Introduction: The effect of the 2018 adult heart allocation policy change at an institution-level remains unclear. The present study assessed the impact of the policy change by transplant center volume. Methods: The United Network for Organ Sharing database was queried for all adults undergoing isolated heart transplantation from November 2016 to September 2020. Era 1 was defined as the period before the policy change and Era 2 afterwards. Hospitals were divided into low-(LVC) medium-(MVC) and high-volume (HVC) tertiles based on annual transplant center volume. Competing-risks regressions were used to determine changes in waitlist death/deterioration, while post-transplant mortality was assessed using multivariable Cox proportional-hazards models. Results: A total of 3531 (47.0%) patients underwent heart transplantation in Era 1 and 3988 (53.0%) in Era 2. At LVC, Era 2 patients were less likely to experience death/deterioration on the waitlist (subhazard ratio.74, 95% CI.63–.88), while MVC and HVC patients experienced similar waitlist death/deterioration across eras. After adjustment, transplantation in Era 2 was associated with worse 1-year mortality at MVC (hazard ratio, HR, 1.42 95% CI 1.02–1.96) and HVC (HR 1.42, 95% CI 1.02–1.98) but not at LVC. Conclusion: Early analysis shows that LVC may be benefitting under the new allocation scheme.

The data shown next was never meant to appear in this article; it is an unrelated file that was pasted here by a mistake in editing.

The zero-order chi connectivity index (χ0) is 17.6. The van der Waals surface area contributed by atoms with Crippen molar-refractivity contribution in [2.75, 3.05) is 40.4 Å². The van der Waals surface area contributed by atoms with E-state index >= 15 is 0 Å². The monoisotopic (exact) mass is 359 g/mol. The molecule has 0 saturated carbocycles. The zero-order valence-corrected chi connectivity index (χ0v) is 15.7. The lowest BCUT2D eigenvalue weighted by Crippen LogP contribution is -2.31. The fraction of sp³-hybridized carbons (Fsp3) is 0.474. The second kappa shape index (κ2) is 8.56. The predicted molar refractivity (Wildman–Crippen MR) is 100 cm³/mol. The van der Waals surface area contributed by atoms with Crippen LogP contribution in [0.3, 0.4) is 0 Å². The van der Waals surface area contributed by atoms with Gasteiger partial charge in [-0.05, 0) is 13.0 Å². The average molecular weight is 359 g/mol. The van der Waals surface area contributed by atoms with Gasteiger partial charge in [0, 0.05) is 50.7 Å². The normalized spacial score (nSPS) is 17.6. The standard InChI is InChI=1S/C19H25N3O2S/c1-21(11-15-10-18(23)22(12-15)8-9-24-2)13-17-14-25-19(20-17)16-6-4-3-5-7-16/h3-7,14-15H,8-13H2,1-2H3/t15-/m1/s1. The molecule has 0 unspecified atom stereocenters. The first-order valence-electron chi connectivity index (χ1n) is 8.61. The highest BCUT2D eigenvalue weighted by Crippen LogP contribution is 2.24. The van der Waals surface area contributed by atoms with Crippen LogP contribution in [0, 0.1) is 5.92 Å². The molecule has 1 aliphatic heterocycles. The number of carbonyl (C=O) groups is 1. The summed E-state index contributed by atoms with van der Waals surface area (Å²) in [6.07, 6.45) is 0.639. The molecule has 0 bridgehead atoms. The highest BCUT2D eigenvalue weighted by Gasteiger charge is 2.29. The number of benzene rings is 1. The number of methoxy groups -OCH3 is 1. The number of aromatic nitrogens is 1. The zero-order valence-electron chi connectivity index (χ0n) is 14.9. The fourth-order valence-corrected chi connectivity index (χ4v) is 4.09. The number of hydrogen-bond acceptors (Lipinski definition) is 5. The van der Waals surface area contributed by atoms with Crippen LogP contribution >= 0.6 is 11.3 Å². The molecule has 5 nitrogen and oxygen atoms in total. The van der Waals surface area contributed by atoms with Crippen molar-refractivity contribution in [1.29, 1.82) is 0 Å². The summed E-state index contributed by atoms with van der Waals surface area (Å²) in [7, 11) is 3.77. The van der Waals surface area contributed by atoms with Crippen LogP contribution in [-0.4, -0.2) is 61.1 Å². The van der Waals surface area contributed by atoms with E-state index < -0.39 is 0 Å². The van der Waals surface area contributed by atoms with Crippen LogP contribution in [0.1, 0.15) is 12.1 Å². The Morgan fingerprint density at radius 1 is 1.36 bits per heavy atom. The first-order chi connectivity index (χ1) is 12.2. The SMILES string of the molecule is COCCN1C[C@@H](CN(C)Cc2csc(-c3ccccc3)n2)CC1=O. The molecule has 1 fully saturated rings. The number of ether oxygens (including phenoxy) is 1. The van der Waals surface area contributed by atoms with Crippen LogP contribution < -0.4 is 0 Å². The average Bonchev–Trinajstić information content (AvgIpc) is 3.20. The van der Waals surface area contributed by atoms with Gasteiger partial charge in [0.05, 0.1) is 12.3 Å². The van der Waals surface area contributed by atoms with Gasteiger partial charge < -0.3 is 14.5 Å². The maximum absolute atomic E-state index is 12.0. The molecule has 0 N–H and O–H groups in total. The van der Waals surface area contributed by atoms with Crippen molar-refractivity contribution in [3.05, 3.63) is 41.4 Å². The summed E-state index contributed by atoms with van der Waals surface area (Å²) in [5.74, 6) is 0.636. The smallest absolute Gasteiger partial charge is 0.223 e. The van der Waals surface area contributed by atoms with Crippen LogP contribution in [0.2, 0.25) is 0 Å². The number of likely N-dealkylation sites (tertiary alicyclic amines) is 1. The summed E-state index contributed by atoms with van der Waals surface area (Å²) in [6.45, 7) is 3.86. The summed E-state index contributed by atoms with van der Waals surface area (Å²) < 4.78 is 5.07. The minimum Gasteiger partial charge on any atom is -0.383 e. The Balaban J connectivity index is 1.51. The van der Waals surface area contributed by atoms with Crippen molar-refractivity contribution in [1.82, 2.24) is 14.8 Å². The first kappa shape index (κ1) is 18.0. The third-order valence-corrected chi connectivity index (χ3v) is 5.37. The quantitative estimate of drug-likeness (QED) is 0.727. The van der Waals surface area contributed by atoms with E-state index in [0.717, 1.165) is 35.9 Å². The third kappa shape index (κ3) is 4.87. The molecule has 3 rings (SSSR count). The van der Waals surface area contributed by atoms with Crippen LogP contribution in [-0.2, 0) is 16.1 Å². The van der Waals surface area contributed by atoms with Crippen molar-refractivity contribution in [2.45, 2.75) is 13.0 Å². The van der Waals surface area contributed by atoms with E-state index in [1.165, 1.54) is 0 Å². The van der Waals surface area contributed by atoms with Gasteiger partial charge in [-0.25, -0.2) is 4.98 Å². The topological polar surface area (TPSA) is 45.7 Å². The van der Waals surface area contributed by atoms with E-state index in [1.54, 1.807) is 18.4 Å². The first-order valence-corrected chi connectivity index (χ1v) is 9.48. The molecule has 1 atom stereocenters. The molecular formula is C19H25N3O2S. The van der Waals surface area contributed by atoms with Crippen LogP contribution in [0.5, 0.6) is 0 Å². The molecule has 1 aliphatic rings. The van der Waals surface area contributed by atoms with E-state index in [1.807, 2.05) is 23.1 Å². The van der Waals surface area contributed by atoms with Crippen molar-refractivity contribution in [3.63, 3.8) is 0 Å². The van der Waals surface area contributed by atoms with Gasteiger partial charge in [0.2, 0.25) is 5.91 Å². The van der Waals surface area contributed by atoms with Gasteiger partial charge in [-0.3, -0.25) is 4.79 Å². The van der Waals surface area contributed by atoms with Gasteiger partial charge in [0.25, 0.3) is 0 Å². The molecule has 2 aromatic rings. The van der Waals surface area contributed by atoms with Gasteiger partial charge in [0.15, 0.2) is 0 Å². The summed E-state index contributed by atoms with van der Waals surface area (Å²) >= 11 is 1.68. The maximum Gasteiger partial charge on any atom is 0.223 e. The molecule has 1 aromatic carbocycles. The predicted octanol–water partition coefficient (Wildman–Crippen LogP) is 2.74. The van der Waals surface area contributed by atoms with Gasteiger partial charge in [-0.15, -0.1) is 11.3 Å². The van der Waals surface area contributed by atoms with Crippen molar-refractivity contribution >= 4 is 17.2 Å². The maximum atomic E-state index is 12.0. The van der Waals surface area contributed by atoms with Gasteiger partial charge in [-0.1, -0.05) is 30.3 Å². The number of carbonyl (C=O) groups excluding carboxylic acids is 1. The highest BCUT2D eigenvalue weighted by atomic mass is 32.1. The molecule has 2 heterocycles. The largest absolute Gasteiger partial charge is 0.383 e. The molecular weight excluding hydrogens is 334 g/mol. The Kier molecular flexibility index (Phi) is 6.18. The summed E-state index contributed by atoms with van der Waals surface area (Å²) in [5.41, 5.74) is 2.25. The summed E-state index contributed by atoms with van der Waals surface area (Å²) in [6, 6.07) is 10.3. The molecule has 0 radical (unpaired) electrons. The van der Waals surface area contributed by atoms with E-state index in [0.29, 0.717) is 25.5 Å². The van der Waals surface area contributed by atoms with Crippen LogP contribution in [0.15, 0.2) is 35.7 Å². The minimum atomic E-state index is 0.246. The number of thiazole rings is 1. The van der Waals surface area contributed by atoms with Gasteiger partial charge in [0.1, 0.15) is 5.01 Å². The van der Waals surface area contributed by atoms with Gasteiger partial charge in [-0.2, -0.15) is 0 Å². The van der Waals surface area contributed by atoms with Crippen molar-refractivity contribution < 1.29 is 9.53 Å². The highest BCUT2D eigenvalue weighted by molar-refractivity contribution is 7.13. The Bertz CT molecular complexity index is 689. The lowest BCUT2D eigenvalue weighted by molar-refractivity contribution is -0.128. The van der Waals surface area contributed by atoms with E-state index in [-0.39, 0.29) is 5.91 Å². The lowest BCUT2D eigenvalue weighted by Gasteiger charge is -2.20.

- Organ Procurement and Transplantation Network (OPTN)
- United Network for Organ Sharing (UNOS)
- heart failure/injury
- organ allocation
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